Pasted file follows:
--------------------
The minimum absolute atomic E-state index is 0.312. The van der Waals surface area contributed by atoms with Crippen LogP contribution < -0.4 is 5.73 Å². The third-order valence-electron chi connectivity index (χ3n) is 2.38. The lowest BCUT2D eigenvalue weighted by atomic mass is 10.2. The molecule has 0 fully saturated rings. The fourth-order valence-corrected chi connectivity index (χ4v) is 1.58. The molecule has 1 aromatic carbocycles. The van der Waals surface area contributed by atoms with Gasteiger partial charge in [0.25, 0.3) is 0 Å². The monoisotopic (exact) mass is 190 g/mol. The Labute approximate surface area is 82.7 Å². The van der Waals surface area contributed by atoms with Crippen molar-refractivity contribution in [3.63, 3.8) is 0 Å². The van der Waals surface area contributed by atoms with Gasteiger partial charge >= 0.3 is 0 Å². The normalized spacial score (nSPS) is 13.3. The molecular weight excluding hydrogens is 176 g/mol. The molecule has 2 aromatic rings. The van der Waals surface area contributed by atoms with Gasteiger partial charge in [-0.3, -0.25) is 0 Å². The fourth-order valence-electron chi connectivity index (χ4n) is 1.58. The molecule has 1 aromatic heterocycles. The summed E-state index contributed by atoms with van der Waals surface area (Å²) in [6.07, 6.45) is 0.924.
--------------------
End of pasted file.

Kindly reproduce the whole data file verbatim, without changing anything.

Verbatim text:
The minimum absolute atomic E-state index is 0.312. The van der Waals surface area contributed by atoms with Crippen LogP contribution < -0.4 is 5.73 Å². The third-order valence-electron chi connectivity index (χ3n) is 2.38. The lowest BCUT2D eigenvalue weighted by atomic mass is 10.2. The molecule has 0 fully saturated rings. The fourth-order valence-corrected chi connectivity index (χ4v) is 1.58. The molecule has 1 aromatic carbocycles. The van der Waals surface area contributed by atoms with Gasteiger partial charge in [0.25, 0.3) is 0 Å². The monoisotopic (exact) mass is 190 g/mol. The Labute approximate surface area is 82.7 Å². The van der Waals surface area contributed by atoms with Crippen molar-refractivity contribution in [3.63, 3.8) is 0 Å². The van der Waals surface area contributed by atoms with Gasteiger partial charge >= 0.3 is 0 Å². The normalized spacial score (nSPS) is 13.3. The molecular weight excluding hydrogens is 176 g/mol. The molecule has 2 aromatic rings. The van der Waals surface area contributed by atoms with Gasteiger partial charge in [-0.3, -0.25) is 0 Å². The fourth-order valence-electron chi connectivity index (χ4n) is 1.58. The molecule has 1 aromatic heterocycles. The summed E-state index contributed by atoms with van der Waals surface area (Å²) in [6.07, 6.45) is 0.924.